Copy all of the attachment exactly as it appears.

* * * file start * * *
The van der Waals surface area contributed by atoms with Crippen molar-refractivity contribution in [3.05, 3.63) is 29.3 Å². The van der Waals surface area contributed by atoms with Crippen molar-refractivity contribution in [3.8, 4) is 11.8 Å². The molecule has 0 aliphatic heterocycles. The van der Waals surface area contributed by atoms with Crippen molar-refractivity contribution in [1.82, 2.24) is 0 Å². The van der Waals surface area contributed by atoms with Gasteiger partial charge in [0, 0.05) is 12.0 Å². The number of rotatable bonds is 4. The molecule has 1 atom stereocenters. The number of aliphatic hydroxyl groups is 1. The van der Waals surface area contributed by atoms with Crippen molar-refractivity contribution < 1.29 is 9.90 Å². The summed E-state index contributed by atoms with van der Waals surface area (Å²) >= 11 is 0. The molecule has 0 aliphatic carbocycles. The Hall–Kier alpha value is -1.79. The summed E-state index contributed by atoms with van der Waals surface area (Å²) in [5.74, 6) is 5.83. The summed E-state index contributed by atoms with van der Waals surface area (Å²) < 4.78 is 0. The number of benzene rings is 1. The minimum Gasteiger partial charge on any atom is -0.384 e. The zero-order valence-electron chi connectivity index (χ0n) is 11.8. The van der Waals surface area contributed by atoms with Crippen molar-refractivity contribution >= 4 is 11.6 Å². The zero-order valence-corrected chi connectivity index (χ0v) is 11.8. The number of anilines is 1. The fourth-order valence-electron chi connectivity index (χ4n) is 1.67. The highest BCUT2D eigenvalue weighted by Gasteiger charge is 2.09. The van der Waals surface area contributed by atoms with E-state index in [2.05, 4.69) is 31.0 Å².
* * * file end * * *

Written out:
The van der Waals surface area contributed by atoms with Crippen molar-refractivity contribution in [3.05, 3.63) is 29.3 Å². The van der Waals surface area contributed by atoms with Crippen molar-refractivity contribution in [3.8, 4) is 11.8 Å². The molecule has 0 aliphatic heterocycles. The van der Waals surface area contributed by atoms with Crippen molar-refractivity contribution in [1.82, 2.24) is 0 Å². The van der Waals surface area contributed by atoms with Gasteiger partial charge in [0, 0.05) is 12.0 Å². The number of rotatable bonds is 4. The molecule has 1 atom stereocenters. The number of aliphatic hydroxyl groups is 1. The van der Waals surface area contributed by atoms with Crippen molar-refractivity contribution < 1.29 is 9.90 Å². The summed E-state index contributed by atoms with van der Waals surface area (Å²) >= 11 is 0. The molecule has 0 aliphatic carbocycles. The Hall–Kier alpha value is -1.79. The summed E-state index contributed by atoms with van der Waals surface area (Å²) in [5.74, 6) is 5.83. The summed E-state index contributed by atoms with van der Waals surface area (Å²) < 4.78 is 0. The number of benzene rings is 1. The minimum Gasteiger partial charge on any atom is -0.384 e. The zero-order valence-electron chi connectivity index (χ0n) is 11.8. The van der Waals surface area contributed by atoms with Crippen molar-refractivity contribution >= 4 is 11.6 Å². The zero-order valence-corrected chi connectivity index (χ0v) is 11.8. The number of anilines is 1. The fourth-order valence-electron chi connectivity index (χ4n) is 1.67. The highest BCUT2D eigenvalue weighted by Gasteiger charge is 2.09. The van der Waals surface area contributed by atoms with E-state index in [2.05, 4.69) is 31.0 Å².